Introduction to Veterinary Pharmacokinetics:  Home  Administration  Distribution  Elimination  Modeling  Models  Glossary 
Drug Distribution  

Volume of Distribution (V_{z}  also V_{d})  
The volume of fluid that "appears" to contain the amount of drug in the body (based on the plasma concentration).
Units

100 mg of a drug is added to a 10 liter fish tank filled with water. A sample is taken after equillibrium is reached. The chemical properties of the drug determine whether it stays in the water or sticks to the glass. more (new window) 
Representative (theoretical) volumes of distribution. Initial estimate of body water is 1 liter/kilogram (l/kg).  
Scenario  Physiologic Space  Volume of distribution 

Drug distributed only to plasma water  Blood volume = 7% of body weight Plasma water = 55% of blood volume 
1 l/kg x 0.07 x 0.55 = 0.0385 liters/kg 
Drug distributed evenly in extracellular fluid only  Extracellular fluid volume = 25% of body weight  1 l/kg x 0.25 = 0.25 liters/kg 
Drug distributed evenly extracellular + intracellular fluid only  Intracellular fluid volume = 40% of body weight  1 lg/kg x (0.25 + 0.40) = 0.65 liters/kg 
Drug distributed evenly in extracellular fluid and concentrated 3x in intracellular fluid  Extracellular fluid volume + 3x intracellular fluid volume  1 l/kg x (0.35 + (3 x 0.4)) = 1.45 liters/kg 
Drug Elimination  

Total Clearance (C_{lt})  
The volume of plasma water cleared of the drug during a specified time period.
Units:

A stylized representation of hepatic clearance. Note that extraction efficiency remains constant for both the initial condition and 30 minutes later. 10% of the drug molecules entering the liver are converted to metabolite.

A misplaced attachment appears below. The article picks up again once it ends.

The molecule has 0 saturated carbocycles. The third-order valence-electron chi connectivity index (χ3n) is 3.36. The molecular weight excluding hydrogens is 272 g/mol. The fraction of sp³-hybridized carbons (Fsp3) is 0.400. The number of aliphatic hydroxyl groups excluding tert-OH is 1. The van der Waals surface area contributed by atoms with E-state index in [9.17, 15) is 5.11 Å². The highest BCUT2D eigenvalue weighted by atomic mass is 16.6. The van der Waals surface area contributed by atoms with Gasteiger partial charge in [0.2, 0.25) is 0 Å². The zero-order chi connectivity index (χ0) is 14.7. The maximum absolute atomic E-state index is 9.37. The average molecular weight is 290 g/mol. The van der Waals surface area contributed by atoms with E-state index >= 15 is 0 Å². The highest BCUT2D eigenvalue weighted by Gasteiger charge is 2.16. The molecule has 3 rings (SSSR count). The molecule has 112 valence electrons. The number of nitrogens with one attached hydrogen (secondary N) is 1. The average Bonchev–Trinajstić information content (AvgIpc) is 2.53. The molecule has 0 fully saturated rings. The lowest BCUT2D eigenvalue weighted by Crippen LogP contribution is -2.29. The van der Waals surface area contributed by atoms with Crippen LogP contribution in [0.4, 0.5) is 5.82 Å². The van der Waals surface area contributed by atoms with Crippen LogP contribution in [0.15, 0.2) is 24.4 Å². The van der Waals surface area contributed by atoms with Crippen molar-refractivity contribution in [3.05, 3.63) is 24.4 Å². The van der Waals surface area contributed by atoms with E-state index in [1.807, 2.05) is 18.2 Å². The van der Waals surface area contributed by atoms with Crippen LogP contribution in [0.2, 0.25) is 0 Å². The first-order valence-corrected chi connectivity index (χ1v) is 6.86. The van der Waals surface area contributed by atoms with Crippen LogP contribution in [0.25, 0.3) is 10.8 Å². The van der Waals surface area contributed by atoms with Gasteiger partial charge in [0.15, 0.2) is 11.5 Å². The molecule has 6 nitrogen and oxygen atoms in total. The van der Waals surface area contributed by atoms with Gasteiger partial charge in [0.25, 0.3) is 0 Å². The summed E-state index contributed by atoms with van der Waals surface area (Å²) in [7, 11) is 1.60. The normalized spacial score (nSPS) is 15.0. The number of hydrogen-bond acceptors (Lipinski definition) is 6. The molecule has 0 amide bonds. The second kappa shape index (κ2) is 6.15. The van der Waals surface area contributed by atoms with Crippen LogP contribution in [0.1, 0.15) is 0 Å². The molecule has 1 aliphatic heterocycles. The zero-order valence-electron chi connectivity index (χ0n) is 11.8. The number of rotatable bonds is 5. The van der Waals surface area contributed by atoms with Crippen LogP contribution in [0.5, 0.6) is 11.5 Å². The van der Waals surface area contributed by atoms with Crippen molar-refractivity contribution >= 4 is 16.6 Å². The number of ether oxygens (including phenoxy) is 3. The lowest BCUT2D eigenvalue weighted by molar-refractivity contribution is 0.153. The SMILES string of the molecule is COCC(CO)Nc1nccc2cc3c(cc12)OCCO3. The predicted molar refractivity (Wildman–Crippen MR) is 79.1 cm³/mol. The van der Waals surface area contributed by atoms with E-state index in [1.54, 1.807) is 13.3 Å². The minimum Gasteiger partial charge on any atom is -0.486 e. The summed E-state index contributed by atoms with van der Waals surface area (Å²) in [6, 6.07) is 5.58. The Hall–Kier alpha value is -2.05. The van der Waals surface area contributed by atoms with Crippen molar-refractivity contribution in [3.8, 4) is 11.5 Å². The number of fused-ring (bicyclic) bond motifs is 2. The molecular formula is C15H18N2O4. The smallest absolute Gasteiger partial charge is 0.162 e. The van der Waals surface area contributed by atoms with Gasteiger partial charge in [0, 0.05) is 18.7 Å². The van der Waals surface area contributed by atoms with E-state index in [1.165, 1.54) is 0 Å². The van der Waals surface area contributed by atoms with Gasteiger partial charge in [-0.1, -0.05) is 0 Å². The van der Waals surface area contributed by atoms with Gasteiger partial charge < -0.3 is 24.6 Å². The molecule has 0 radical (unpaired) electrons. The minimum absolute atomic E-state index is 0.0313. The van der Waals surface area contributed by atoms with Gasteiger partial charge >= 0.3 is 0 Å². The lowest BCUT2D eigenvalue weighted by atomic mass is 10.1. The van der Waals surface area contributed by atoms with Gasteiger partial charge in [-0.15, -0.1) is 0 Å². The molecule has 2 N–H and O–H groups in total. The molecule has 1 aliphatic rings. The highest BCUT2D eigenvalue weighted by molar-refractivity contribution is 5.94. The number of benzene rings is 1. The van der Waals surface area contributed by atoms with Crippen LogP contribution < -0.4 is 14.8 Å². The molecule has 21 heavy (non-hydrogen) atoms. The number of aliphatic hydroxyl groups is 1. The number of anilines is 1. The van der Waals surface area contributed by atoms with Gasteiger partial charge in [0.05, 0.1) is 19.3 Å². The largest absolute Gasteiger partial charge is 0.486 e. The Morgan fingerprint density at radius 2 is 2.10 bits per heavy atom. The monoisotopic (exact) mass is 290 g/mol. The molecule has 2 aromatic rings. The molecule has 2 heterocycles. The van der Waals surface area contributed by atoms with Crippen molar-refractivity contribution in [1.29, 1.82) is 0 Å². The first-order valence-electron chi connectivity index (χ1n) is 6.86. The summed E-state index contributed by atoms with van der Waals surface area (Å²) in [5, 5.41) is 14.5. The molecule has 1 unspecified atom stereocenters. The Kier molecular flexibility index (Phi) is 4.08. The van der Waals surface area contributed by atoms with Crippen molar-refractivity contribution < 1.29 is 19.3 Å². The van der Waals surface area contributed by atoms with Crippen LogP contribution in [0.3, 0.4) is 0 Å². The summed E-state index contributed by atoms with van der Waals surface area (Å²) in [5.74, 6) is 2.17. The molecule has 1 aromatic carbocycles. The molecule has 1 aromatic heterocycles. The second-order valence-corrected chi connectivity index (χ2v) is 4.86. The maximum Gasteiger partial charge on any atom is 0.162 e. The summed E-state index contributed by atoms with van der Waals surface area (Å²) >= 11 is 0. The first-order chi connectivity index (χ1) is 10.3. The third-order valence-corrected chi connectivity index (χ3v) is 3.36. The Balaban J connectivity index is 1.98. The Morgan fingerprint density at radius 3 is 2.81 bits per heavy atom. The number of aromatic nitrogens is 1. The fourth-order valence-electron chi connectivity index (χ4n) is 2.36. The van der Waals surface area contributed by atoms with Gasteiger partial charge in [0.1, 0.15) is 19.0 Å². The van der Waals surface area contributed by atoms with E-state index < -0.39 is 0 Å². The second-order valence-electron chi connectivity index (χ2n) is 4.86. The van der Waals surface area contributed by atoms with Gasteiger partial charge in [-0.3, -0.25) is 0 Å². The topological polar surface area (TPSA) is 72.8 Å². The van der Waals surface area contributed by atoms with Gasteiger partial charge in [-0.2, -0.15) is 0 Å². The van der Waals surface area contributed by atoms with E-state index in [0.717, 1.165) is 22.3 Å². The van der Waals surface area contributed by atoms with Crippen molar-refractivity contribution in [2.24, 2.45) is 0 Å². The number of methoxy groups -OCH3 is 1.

A direct answer to the question "How fast are drug concentrations falling?", λ_{z} is the slope of the natural log plot of the drug concentration versus time profile. It's related to clearance in that it's also the fraction of the volume of distribution cleared per unit time.
Units
Although the amount eliminated from the body is less and less for each time interval, the FRACTION of the amount eliminated during each interval is constant. This is demonstrated by the semilog plot. 
Semilogarithmic plot of hypothetical plasma concentration vs. time profile. Note that while this base10 log plot shows a straight line, the slope can only be calculated using natural logs. 
The time for elimination of one half of the total amount in the body. Units
Application(s) Tissue Residues
Approach to steady state

Approach to steady state. A stylized example in that the dose interval equals the drug halflife. 
Absorption  

Absorption rate constant (k_{a})  
The absorption rate constant describes the rate of drug movement (oral, IM, SC, etc.) from the dose to the circulatory system. In combination with other factors, ka determines the time required to reach the peak concentration (Cmax) following a dose of drug and the peak drug concentration. Units
Fraction of dose absorbed (F)When a drug is administered by any route OTHER than IV, it is rare that the entire dose is absorbed
Units
Application The fraction of the dose absorbed determines a drug's bioavailability (how much gets into the blood stream). Bioavailability is a common measure used to compare two different drug formulations (tablets vs. elixir) or to compare products sold by two different manufacturers (trade name drugs vs. generics). Bioavailability and BioequivalenceTwo drug products are bioequivalent if the nature and extent of therapeutic and toxic effects are equal following administration Although similar and related, equal bioavailability (F) does not guarantee bioequivalence. 
Two dose forms of the same drug are depicted. These two dose forms have equal fractions absorbed and equal rate constants of absorption. They are equally bioavailabile and they are bioequivalent. Two dose forms of the same drug are depicted. These two dose forms have equal fractions absorbed but very different rate constants of absorption. These two dose forms have equal bioavailability but they are not bioequivalent.